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Musculoskeletal oncology is a field of medicine that involves the diagnosis and management of neoplastic conditions affecting the musculoskeletal system. This not only entails neoplasia of mesenchymal origin (derived from embryonic mesoderm), but also metastatic carcinoma and a variety of pseudotumorous conditions. Mesenchymal tumors are an extremely heterogeneous group of neoplasms including over 200 benign conditions and 90 types of sarcoma. The majority of this chapter is dedicated to these conditions. The relative incidence of benign to malignant disease is 200:1. These tumors are classified histomorphologically based on features of differentiation, but there is considerable overlap. It is reasonable to consider these separate conditions as points on a continuum, rather than entirely distinct entities. Classification, nevertheless, is important because it may yield insight to the behavior, treatment response, and overall prognosis. Benign disease, by definition, exhibits little tendency to locally recur or metastasize, and is generally not aggressive in terms of local tissue destruction. However, some benign lesions are more likely to exhibit aggressive growth than others, and several lesions traditionally described as benign have relatively high rates of local recurrence and the potential to metastasize. Sarcomas (malignant tumors of mesenchymal origin) are often rapidly destructive, have metastatic potential, and have a tendency to locally recur.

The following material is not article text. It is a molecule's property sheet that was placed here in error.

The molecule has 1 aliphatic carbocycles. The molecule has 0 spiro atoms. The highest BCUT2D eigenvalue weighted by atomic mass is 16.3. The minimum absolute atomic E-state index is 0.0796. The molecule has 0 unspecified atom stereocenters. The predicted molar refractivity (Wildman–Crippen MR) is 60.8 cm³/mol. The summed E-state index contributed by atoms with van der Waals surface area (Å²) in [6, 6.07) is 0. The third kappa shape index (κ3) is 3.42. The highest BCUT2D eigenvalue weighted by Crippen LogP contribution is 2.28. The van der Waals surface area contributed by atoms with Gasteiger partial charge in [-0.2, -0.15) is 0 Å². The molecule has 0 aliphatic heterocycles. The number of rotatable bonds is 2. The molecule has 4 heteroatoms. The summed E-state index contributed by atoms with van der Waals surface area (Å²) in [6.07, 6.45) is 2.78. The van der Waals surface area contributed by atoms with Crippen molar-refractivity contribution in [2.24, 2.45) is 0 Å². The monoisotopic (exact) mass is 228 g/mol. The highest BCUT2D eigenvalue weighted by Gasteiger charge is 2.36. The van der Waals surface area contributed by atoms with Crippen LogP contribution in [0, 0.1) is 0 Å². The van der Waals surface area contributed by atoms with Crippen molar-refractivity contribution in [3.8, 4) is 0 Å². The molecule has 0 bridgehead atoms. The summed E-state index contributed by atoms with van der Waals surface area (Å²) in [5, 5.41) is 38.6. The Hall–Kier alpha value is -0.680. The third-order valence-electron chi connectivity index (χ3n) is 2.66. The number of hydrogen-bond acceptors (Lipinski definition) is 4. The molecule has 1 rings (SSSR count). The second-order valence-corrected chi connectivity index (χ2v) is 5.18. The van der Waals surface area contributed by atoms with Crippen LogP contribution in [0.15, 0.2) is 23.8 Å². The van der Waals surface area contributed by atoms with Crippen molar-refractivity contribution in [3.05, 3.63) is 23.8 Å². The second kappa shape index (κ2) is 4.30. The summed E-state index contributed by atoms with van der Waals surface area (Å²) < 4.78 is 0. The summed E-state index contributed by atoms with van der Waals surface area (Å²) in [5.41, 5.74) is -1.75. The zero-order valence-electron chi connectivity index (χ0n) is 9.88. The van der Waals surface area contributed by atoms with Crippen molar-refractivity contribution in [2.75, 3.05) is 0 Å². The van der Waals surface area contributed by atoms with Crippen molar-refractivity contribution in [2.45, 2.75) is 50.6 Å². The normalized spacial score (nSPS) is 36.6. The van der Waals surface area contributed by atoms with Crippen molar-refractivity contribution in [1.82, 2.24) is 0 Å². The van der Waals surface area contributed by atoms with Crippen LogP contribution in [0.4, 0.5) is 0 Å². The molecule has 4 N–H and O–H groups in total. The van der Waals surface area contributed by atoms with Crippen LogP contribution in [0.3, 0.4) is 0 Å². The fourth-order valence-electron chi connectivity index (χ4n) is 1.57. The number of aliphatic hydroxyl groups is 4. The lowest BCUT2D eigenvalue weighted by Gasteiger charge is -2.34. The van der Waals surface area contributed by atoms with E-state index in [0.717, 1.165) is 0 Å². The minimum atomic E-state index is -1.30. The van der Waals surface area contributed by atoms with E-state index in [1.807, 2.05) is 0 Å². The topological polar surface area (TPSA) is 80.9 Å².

Neoplastic processes arise in tissues of mesenchymal origin far less frequently than those of ectodermal or endodermal origin. According to the National Cancer Institute’s Surveillance, Epidemiology, and End Results (SEER) program, approximately 12,300 new soft-tissue sarcomas and 3300 new bone sarcomas developed in the United States in 2016, with over 4900 sarcoma-related deaths. When compared with the overall cancer mortality of 595,000 cases in 2016, sarcomas are a small fraction of the problem. While they are a relatively uncommon form of cancer, these tumors behave in an aggressive fashion, with currently reported mortality rates that may be greater than 50%. The associated morbidity is much higher. These tumors inflict a tremendous emotional and financial toll on individuals and society alike. Furthermore, sarcomas preferentially affect older patients, with only 15% occurring in patients younger than 15 years and 40% in patients older than 55 years. Accordingly, as the population ages, the incidence of these conditions will increase.


Tumorigenesis is a multifactorial process, which, despite considerable fiscal and intellectual interest, is still poorly understood. Generally, genetic mutations that cause cells to replicate in an unregulated fashion are the driving force behind tumorigenesis. Many such mutations have been identified, each often associated with multiple neoplastic processes. The development of a colony of abnormally proliferating cells out of normal tissue is referred to as transformation. This process involves acquired mutations in oncogenes, tumor suppressor genes, and other genes that directly or indirectly control proliferation, cell motility, and properties of invasiveness. Such a process may progress beyond the state of benign disease to an aggressive, dedifferentiated state with considerable genomic instability.

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